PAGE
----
Feb. 8th, 2013 09:52 pm (UTC)
LOL, nice comeback from Mr. Gaiman! And even if Mr. Martin is getting paid for his work, that still doesn't entitle the fans to crawl into his brain and dictate what he does.

(And thank you, we appreciate it.)
Feb. 10th, 2013 05:50 am (UTC)
Promising start to this rant. Can't wait to read more!
Feb. 10th, 2013 01:13 pm (UTC)

Feb. 14th, 2013 06:43 pm (UTC)
Man, how crummy! Sorry those comments made you feel bad--I've had the 'can't wait to read more' ones to things that were meant to be one-shots before too, and it's really frustrating. It makes me feel like the story wasn't good enough as it is, although I guess in some cases it's just how some people express that they really enjoyed something.

I've had long-standing guilt over not finishing Chemistry Lessons, which believe it or not, I STILL have intentions of someday picking up again, but I'm a little afraid by now that people would give me the 'about time!' crap that you're talking about here. Although I think it's a lot more likely there just wouldn't be readers left to look at it :P.

Anyway, at least most of the feedback was positive, even if there were some stinkers thrown in. Here's hoping it doesn't happen again! <333
Feb. 15th, 2013 09:41 am (UTC)
That whole first paragraph really helps crystallize what I dislike about the "Great, sequel plz!" comments I've gotten on some fics. Now, I completely appreciate the enthusiasm of the reader. It's killer that they liked my stuff so much they'd gladly read more. But if all they can offer is a request, nay, a demand for more, that doesn't inspire me. It actually disheartens me because, as you said, it makes me feel like my story isn't good enough to stand on its own.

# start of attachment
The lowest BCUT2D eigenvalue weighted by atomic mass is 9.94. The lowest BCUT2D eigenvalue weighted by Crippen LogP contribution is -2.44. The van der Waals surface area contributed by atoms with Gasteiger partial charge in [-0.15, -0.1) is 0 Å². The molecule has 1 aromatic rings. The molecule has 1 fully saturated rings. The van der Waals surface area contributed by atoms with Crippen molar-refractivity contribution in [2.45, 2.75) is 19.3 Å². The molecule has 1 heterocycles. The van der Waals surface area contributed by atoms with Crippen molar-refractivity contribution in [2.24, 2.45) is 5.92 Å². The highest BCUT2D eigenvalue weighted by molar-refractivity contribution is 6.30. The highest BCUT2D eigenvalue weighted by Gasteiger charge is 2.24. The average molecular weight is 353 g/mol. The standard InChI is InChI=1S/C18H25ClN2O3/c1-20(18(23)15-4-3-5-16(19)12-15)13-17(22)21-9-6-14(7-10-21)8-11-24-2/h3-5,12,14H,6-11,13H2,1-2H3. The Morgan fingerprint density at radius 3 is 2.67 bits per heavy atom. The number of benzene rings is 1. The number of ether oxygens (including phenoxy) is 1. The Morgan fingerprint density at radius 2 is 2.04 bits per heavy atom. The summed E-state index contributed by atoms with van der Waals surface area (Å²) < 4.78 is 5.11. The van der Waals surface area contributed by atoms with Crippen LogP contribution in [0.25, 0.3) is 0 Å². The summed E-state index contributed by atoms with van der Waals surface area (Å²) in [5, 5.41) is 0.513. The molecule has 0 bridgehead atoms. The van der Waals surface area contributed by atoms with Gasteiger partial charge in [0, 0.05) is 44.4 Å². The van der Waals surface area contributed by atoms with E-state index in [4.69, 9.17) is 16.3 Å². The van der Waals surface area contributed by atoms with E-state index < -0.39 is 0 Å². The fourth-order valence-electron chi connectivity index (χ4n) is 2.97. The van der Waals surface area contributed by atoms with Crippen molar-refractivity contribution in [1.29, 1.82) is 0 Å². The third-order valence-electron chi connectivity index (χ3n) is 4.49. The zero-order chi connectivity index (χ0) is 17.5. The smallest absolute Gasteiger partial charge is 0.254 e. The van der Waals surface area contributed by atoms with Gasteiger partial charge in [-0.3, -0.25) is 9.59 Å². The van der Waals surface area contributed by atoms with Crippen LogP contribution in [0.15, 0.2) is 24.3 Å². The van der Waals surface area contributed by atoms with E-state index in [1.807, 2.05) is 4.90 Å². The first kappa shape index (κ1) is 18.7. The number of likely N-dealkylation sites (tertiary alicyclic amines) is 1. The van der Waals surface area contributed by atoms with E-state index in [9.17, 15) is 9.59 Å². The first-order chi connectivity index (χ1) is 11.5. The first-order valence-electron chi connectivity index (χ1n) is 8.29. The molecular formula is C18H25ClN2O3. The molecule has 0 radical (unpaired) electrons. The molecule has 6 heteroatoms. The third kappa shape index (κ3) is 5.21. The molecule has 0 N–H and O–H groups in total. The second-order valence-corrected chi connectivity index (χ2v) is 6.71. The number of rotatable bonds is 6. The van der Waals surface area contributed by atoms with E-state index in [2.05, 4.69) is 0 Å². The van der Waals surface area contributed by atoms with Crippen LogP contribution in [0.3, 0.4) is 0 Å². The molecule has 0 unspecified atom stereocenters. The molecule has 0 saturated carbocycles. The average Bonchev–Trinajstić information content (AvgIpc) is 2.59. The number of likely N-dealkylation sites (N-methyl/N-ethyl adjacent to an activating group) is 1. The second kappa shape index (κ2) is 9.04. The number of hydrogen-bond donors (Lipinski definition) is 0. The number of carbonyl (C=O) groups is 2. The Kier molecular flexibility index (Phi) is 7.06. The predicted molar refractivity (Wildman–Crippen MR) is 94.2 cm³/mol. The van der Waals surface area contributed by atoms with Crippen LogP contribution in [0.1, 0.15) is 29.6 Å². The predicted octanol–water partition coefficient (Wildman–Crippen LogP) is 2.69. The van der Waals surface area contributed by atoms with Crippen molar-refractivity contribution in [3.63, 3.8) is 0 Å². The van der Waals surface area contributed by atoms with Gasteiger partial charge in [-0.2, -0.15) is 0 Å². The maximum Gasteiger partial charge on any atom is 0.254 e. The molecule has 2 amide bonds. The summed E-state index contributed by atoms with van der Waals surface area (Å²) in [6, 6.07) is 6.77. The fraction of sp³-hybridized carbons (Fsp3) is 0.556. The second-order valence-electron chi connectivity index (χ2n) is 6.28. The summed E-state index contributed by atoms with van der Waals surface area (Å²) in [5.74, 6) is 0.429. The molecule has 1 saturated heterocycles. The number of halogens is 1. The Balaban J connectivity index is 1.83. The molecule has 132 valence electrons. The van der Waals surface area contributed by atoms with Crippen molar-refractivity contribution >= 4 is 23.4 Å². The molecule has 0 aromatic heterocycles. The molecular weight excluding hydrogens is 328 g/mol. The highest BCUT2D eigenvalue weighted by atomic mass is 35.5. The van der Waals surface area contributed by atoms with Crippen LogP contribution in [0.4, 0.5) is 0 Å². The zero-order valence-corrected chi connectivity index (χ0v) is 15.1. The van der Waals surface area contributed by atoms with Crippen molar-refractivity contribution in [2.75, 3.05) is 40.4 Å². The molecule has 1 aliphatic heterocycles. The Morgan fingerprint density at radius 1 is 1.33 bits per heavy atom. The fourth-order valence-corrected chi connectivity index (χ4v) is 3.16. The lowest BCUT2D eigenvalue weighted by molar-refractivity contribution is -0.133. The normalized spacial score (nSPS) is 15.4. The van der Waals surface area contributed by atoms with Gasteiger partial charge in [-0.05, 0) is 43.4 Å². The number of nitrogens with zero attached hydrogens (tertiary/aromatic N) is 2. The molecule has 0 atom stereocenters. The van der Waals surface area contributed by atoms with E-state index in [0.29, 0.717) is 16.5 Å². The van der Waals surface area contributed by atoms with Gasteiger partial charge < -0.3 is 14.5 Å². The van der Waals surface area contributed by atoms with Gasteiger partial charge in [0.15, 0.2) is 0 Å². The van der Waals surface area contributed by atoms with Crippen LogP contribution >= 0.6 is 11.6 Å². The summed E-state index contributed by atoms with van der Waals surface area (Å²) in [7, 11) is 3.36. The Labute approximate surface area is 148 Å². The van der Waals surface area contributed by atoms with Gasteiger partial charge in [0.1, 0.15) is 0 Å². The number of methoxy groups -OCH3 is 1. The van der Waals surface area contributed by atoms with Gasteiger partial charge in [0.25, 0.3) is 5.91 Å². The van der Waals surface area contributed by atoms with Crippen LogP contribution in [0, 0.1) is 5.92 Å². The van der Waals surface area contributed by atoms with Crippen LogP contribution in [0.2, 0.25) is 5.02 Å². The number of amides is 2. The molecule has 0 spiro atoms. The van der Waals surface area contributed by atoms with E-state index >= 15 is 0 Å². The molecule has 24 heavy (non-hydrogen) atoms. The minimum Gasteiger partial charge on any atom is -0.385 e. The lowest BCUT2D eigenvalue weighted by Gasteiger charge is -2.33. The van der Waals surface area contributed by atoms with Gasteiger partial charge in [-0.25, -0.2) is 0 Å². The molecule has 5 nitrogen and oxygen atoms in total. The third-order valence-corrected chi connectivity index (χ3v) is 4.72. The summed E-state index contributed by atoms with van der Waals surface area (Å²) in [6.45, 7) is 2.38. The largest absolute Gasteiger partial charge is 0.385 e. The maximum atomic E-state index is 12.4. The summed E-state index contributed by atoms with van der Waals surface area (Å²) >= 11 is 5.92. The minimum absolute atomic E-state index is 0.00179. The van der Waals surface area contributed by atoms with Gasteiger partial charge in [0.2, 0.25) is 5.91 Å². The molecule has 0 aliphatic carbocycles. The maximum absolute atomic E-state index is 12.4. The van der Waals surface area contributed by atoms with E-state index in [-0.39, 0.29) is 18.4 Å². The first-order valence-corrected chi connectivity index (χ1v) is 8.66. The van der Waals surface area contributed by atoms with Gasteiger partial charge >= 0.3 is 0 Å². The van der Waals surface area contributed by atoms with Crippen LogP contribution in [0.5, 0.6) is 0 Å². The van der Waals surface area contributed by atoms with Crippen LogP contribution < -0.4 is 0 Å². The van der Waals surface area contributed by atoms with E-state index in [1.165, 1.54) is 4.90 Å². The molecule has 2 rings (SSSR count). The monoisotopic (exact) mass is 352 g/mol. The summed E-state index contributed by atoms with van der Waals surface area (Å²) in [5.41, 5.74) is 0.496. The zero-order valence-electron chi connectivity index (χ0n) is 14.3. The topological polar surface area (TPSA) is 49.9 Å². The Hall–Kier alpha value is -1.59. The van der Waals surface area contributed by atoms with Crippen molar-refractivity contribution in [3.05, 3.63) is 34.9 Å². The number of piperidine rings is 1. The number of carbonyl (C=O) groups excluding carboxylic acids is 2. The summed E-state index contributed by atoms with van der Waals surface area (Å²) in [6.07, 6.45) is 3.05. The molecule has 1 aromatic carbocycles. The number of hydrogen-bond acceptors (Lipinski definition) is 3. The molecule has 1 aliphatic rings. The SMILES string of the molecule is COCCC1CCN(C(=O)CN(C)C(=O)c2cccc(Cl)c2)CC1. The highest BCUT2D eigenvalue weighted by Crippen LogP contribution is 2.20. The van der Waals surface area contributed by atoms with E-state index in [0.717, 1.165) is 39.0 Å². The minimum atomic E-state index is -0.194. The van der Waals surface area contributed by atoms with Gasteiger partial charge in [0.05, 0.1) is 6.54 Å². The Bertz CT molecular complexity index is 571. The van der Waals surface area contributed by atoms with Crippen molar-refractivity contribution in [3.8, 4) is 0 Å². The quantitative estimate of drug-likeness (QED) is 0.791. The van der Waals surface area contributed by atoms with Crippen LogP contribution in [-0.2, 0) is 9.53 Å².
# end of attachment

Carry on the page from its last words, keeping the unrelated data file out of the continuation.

I did so appreciate that I still had readers left after a three-year hiatus from that fandom, so overall the experience was pretty positive. :)
Apr. 15th, 2013 03:32 am (UTC)


I first read WaPIM at the end of 2008, and from there all your Sky high stories, I admit that I tought that you weren't going to write the sequel, I was sad for that but you had already writen a reallyyyyy epic story in a fandom that doesn't have that many good fics, so I was just glad for what you already did.

Thank you for this sequel, life hasn't given me the time to get to it (I want to finish rereading WaPIM first) but the fact that you took the time to write it when its not a fandom that write anymore is really nice of you.

I hope to see if you finish the other stories of this fandom but if you can't I really liked them all and they are great even incompleted.

I'm sorry if there are errors but english is not my first language :P
Apr. 15th, 2013 06:34 am (UTC)
I'm so very glad you're liking WAPiM! All the stories in the WAPiM universe are finished as of now, with nothing incomplete, thank goodness! I wanted to be sure that if I was going to do the sequel, I was going to tie up as many loose ends as possible.
( 19 comments — Leave a comment )